The primary goal of the Fund is to foster VIB proof-of-concept research (technologies, molecular mechanisms of disease ...). The Fund focuses on collaborations between different VIB departments and has to validate frontline inventions in life sciences research at VIB.
The further purpose of this program is to identify research with potential for commercialization. Projects should be at a developmental stage at which carefully designed studies are likely to provide proof of concept. This project is unique in Europe, it is the first time that such a fund has been supported by COSAT and J&J PRD at a European University or Academic Institution. The aim of this fund, is to sow the seeds of (a) larger collaboration(s) with J&J and to stimulate interactions between researchers of J&J PRD and COSAT on the one hand and VIB on the other hand. The Fund is really meant to form the first building blocks of a bridge between two major players (one in the industrial and one in the academic world) in biotechnology and pharmaceutical sciences in Flanders, Belgium.
The winning projects
The projects are pre-screened by a VIB committee and the final selection will be done by COSAT and J&J PRD team. 4 Projects will be selected on the basis of several criteria (most important criteria are: scientific relevance of research topic, excellence of the proposed research, commercial potential and added value of interdepartmental collaboration).
Each winning project receives 125 000 EUR, which is sufficient to pay one post doctoral researcher and his bench fee for one year. In this manner one hopes to sow the seeds for larger collaborations between VIB and J&J.
On Monday, October 23, 2006 (3-7 pm) the 4 winning teams as well as relevant persons of J&J PRD, COSAT and VIB will kick-off the fund with presentations of the winning projects for all interested VIB researchers.
Sooike Stoops | alfa
Scientists uncover the role of a protein in production & survival of myelin-forming cells
19.07.2018 | Advanced Science Research Center, GC/CUNY
NYSCF researchers develop novel bioengineering technique for personalized bone grafts
18.07.2018 | New York Stem Cell Foundation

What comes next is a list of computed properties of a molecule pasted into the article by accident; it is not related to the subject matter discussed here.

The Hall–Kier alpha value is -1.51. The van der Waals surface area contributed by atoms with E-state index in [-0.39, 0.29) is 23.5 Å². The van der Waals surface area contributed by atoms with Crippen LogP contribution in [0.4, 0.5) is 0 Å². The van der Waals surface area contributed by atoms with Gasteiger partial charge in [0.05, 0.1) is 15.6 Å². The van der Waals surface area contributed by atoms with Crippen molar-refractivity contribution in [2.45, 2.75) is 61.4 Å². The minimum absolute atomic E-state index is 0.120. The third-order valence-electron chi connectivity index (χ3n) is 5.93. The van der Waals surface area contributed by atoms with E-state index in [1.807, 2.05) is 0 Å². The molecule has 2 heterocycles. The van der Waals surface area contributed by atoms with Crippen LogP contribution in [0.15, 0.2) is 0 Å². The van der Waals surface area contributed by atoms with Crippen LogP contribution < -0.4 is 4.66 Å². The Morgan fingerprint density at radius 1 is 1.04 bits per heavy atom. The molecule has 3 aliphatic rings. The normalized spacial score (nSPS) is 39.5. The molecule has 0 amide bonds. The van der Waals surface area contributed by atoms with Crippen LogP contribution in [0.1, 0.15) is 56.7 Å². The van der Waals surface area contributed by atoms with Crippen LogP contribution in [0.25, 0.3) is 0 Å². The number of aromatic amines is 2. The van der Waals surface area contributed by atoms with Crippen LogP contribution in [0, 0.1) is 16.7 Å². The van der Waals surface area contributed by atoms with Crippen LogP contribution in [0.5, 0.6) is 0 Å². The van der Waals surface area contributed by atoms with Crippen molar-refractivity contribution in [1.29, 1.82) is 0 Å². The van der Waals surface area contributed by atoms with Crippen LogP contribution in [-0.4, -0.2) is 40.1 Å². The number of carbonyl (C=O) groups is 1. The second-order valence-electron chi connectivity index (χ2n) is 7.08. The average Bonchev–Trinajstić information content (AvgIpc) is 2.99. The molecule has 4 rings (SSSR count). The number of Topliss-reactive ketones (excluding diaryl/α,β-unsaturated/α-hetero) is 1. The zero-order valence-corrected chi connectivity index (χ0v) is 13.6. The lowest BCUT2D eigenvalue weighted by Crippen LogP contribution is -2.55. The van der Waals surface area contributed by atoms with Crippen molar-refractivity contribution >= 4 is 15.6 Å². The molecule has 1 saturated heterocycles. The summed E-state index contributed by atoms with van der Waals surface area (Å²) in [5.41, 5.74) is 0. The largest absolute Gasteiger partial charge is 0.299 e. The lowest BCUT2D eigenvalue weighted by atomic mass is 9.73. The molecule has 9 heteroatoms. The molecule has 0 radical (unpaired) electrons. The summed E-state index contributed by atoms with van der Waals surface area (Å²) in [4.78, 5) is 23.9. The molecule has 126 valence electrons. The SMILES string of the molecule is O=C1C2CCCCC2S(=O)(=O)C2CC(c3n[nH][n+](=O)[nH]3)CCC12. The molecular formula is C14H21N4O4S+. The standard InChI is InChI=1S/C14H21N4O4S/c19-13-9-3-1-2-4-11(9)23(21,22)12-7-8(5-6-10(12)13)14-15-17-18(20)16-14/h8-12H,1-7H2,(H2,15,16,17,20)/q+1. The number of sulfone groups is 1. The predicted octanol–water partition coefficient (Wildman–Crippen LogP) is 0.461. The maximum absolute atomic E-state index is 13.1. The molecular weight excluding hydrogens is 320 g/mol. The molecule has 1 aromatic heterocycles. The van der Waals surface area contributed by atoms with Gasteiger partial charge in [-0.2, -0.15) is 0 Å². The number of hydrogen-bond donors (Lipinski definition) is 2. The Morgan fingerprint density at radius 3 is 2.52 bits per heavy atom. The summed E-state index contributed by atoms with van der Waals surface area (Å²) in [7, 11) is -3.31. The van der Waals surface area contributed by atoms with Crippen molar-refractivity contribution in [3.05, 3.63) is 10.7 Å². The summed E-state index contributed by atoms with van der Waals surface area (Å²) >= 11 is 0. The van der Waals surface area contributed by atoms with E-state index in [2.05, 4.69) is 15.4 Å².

For the first time ever, scientists have determined the cosmic origin of highest-energy neutrinos. A research group led by IceCube scientist Elisa Resconi, spokesperson of the Collaborative Research Center SFB1258 at the Technical University of Munich (TUM), provides an important piece of evidence that the particles detected by the IceCube neutrino telescope at the South Pole originate from a galaxy four billion light-years away from Earth.
To rule out other origins with certainty, the team led by neutrino physicist Elisa Resconi from the Technical University of Munich and multi-wavelength...
For the first time a team of researchers have discovered two different phases of magnetic skyrmions in a single material. Physicists of the Technical Universities of Munich and Dresden and the University of Cologne can now better study and understand the properties of these magnetic structures, which are important for both basic research and applications.
Whirlpools are an everyday experience in a bath tub: When the water is drained a circular vortex is formed. Typically, such whirls are rather stable. Similar...
Physicists working with Roland Wester at the University of Innsbruck have investigated if and how chemical reactions can be influenced by targeted vibrational excitation of the reactants. They were able to demonstrate that excitation with a laser beam does not affect the efficiency of a chemical exchange reaction and that the excited molecular group acts only as a spectator in the reaction.
A frequently used reaction in organic chemistry is nucleophilic substitution. It plays, for example, an important role in in the synthesis of new chemical...
Optical spectroscopy allows investigating the energy structure and dynamic properties of complex quantum systems. Researchers from the University of Würzburg present two new approaches of coherent two-dimensional spectroscopy.
"Put an excitation into the system and observe how it evolves." According to physicist Professor Tobias Brixner, this is the credo of optical spectroscopy....
Ultra-short, high-intensity X-ray flashes open the door to the foundations of chemical reactions. Free-electron lasers generate these kinds of pulses, but there is a catch: the pulses vary in duration and energy. An international research team has now presented a solution: Using a ring of 16 detectors and a circularly polarized laser beam, they can determine both factors with attosecond accuracy.
Free-electron lasers (FELs) generate extremely short and intense X-ray flashes. Researchers can use these flashes to resolve structures with diameters on the...
13.07.2018 | Event News
12.07.2018 | Event News
03.07.2018 | Event News
19.07.2018 | Earth Sciences
19.07.2018 | Power and Electrical Engineering
19.07.2018 | Materials Sciences